Everyday Health Inc. (EVDY) established a new 52-week low yesterday, and could be a company to watch at the open. After opening at $4.87, Everyday Health Inc. dropped to $4.71 for a new 52-week low. By the closing bell, the company's stock was at $4.74 a share for a loss of 3.17%.
Falling to a new 52-week low is never fun for company's shareholder, but, depending on who you ask, it can be either a buy or a sell signal. Someone bearish on the stock might see it reaching its lowest price in a year as a sign of growing downward momentum and make sure they sell their shares. Bulls, though, are more likely to see a new 52-week low as the stock hitting its low point and anticipate a bounce in the share price.
However one plays it, it's often a critical moment for any stock and should be noted by investors.
Everyday Health Inc. saw 112,688 shares of its stock trade hands, that's out of 32.37 million shares outstand. The stock has an average daily volume of 257,090 shares. After hitting a new 52-week low, Everyday Health Inc. enters the new trading day with a market cap of 153.26 million, a 50-day SMA of $6.84 and a 200-day SMA of $10.35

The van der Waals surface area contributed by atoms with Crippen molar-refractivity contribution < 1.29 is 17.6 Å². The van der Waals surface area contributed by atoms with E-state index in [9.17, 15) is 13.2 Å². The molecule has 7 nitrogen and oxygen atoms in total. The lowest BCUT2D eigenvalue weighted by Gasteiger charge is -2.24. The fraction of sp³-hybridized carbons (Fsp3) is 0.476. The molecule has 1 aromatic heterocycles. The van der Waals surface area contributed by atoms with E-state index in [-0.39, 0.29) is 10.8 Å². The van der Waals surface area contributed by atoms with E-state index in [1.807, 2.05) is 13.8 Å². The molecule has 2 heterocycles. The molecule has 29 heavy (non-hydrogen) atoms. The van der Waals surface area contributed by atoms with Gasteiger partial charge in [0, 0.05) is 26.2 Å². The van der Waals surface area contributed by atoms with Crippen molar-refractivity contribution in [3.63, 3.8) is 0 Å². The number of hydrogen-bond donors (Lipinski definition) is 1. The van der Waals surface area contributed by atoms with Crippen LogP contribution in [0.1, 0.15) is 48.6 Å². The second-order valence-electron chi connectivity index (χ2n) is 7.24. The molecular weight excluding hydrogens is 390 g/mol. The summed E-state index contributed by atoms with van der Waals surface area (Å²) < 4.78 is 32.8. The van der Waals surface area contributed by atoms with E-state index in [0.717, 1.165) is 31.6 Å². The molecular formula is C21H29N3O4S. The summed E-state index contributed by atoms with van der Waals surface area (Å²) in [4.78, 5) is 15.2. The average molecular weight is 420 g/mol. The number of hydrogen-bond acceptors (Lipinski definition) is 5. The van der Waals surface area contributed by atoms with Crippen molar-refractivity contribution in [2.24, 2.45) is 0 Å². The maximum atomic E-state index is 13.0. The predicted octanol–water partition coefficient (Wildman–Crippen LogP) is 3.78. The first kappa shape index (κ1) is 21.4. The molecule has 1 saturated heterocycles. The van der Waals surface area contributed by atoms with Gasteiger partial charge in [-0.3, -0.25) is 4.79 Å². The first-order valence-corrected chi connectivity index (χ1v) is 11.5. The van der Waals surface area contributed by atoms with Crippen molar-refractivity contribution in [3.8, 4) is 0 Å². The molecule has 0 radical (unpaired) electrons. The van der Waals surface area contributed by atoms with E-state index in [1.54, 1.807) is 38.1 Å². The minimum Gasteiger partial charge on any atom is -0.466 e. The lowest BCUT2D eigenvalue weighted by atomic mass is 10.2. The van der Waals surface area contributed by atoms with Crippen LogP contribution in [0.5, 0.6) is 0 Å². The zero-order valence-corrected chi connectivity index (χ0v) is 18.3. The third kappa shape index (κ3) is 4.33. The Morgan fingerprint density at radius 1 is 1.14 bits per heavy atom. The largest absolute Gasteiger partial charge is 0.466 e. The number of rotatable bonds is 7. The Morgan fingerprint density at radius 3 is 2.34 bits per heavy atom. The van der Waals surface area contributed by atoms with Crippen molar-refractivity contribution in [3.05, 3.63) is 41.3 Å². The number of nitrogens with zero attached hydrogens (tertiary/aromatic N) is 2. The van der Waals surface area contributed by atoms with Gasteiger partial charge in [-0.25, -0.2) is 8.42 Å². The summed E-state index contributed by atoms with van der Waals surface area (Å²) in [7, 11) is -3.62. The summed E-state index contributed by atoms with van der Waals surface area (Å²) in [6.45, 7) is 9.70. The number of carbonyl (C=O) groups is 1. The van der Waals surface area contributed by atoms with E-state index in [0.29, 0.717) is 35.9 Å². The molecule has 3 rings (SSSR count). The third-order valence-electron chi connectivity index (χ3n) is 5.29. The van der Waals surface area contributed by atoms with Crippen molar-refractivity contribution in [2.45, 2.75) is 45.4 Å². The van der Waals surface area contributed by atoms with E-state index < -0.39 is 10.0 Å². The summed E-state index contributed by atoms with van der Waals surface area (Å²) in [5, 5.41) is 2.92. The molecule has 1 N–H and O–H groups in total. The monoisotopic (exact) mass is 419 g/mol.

Everyday Health Inc. now has a P/E ratio of 15.3.
For a complete fundamental analysis analysis of Everyday Health Inc., check out Equities.com’s Stock Valuation Analysis report for EVDY. To see the latest independent stock recommendations from Equities.com’s analysts, visit our Research section.
Everyday Health Inc provides digital health & wellness solutions. It operates a portfolio of health and wellness websites & mobile applications that provides healthcare professionals, advertisers & partners with content and advertising-based services.
Everyday Health Inc. has 560 employees, is led by CEO Benjamin Wolin, and makes its home in New York, NY.
Everyday Health Inc. is also a component of the Russell 2000 Index, which is generally viewed as the most reliable indicator of the health of the broader small-cap market. Using a rules-based methodology, it creates a simple, unbiased view of how America's stable of smaller publicly traded companies are performing in the stock markets.
The index consists of the 2,000 smallest companies of the 3,000 largest publicly-traded companies in the country as judged by market cap. It's constructed by Russell Investments, which also builds and maintains the Russell 3000 (an index consisting of all 3,000 biggest companies by market cap) and the large-cap Russell 1000 (which has the 1,000 largest companies from the Russell 3000).
All data provided by QuoteMedia and was accurate as of 4:30PM ET.